Cold war era ended in 1991. Close on its heels emerged a new phase of rivalry among big powers, which historians and political punditry deviously call New Great Game. In reality it is a long and ruthless rivalry between the US and the Russian Federation for controlling the new and vast hydrocarbon sources in Central Asia and the Caspian region. Did the collapse of the Soviet Union leave the lone super power really free to dictate terms of future course of world history? By a strange quirk of destiny, the nascent independent states of former Soviet Central Asia have assumed much more importance in the new scheme of things than what they enjoyed during the Soviet era.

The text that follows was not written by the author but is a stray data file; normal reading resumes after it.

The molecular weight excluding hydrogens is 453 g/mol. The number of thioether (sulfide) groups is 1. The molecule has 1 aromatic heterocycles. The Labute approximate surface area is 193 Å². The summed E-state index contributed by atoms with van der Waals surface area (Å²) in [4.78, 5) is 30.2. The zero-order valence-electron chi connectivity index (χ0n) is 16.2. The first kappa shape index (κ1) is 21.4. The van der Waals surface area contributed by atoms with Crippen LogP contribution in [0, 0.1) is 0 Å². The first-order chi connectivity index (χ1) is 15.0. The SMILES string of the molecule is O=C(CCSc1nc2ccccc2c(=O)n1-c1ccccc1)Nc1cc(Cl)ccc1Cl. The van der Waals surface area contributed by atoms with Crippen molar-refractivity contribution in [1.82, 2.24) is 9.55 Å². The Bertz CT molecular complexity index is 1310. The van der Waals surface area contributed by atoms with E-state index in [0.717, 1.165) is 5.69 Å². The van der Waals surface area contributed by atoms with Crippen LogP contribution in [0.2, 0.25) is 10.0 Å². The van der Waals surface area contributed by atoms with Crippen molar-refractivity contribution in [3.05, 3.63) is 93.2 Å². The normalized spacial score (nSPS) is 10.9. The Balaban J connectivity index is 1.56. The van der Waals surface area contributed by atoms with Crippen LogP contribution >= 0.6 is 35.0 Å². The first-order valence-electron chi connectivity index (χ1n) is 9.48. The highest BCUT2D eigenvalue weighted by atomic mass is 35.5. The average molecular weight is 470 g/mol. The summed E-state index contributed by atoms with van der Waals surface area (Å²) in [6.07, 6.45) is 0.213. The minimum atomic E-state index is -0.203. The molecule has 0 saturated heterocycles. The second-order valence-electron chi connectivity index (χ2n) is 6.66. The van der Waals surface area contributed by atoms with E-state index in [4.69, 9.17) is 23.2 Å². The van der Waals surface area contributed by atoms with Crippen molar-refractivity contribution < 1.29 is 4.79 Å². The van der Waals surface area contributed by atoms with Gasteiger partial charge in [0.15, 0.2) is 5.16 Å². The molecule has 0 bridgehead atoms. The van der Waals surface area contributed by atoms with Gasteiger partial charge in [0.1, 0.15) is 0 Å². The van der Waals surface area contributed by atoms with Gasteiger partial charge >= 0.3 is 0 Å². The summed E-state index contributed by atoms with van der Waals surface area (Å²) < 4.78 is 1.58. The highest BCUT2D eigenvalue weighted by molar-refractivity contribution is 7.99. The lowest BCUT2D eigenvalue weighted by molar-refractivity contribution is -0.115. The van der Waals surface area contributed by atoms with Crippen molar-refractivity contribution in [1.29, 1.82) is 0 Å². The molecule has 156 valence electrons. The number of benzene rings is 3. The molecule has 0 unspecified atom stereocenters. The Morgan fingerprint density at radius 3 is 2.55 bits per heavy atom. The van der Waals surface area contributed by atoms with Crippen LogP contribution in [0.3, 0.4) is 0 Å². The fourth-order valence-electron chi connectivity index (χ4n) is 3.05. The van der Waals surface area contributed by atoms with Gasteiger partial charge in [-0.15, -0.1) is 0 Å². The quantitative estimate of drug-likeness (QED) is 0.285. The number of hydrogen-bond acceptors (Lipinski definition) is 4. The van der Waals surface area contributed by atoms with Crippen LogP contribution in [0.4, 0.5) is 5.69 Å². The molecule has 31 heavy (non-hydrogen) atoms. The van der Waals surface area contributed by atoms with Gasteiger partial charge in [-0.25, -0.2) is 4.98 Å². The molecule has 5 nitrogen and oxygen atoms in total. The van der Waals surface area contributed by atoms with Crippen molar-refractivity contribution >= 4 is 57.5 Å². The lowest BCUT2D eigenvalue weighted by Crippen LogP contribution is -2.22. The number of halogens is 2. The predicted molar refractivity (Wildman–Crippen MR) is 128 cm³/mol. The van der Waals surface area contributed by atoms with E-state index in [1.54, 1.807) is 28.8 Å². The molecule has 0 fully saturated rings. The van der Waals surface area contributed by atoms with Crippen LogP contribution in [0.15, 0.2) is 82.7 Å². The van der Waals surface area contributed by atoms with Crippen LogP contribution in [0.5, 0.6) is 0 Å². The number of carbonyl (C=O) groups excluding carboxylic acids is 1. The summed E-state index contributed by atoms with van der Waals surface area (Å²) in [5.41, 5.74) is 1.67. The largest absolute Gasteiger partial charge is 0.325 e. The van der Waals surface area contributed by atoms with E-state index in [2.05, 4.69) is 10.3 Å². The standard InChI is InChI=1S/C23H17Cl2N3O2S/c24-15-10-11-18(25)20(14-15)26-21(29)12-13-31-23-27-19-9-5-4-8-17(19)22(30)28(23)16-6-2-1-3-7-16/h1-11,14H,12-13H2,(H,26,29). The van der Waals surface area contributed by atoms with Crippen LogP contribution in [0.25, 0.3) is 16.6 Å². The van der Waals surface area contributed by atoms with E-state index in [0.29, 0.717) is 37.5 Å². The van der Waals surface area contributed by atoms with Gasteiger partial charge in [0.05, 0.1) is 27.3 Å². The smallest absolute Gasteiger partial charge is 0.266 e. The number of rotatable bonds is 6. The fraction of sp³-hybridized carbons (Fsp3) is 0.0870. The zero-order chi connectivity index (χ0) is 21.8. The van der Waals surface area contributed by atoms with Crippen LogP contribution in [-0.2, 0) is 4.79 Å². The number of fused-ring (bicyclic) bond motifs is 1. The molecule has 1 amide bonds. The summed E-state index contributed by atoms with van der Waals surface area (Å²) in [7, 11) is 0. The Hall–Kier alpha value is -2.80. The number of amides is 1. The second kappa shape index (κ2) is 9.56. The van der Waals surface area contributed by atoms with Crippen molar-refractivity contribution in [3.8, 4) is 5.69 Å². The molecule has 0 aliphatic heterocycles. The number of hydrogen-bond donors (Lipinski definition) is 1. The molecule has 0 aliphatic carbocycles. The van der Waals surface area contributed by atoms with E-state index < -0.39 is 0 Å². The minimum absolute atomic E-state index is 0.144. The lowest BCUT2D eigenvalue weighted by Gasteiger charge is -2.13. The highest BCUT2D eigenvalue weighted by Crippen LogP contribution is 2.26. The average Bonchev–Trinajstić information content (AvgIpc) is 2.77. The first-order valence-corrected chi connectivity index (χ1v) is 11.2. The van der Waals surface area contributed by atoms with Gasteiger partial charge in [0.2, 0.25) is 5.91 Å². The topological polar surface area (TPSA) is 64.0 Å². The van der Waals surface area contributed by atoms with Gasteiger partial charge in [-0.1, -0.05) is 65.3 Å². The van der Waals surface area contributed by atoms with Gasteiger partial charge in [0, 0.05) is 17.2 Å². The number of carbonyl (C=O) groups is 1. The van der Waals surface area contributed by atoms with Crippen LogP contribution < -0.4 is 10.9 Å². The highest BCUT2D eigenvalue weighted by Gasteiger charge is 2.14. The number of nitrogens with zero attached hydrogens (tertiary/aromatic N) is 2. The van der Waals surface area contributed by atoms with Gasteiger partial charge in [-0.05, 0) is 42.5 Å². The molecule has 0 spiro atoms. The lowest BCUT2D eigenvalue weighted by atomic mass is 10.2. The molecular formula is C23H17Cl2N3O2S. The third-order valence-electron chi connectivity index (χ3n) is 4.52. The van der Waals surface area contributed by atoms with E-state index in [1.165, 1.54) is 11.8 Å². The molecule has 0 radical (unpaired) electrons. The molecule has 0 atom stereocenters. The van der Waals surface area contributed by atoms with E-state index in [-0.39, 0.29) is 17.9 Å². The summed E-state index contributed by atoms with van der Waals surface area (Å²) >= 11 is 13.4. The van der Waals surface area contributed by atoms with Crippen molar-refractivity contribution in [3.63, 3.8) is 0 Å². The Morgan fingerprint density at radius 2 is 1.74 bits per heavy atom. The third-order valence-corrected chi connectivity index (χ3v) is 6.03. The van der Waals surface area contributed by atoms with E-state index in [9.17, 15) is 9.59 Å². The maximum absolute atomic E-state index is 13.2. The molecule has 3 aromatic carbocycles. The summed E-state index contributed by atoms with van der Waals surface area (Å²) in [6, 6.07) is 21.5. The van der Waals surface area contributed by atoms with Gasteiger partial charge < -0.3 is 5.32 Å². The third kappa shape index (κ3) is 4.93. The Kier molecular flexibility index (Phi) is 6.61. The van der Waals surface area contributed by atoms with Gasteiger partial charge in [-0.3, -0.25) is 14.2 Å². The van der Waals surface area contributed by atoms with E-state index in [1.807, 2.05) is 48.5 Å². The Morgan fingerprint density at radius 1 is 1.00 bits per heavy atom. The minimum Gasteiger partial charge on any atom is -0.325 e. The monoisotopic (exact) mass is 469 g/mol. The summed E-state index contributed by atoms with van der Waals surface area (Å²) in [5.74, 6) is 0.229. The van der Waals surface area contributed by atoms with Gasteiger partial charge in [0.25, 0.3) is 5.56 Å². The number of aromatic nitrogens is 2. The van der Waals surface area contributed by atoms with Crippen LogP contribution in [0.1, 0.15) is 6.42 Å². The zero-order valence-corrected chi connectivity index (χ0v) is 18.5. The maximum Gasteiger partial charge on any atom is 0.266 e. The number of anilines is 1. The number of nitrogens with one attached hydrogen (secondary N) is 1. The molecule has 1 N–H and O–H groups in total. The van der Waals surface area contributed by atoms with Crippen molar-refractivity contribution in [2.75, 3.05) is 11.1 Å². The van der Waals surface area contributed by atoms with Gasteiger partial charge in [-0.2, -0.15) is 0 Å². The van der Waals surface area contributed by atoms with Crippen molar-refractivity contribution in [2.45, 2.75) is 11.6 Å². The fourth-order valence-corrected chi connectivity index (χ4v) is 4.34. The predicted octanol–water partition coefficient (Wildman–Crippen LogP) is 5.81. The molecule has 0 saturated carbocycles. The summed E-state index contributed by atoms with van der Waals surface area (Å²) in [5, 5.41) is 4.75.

As early as 1998, Clinton administration eyed Central Asian energy resources to offset over-sized dependence of the US and her western allies on energy supplies from the Gulf States. Big American oil cartel like Unocal rued the transportation of Turkmen (Daulatabad) gas across Afghanistan and Pakistan to the Persian Gulf and invested quite a bit in surveying the pipeline route. They even initiated secret negotiations with the Taliban whom Washington had begun to befriend.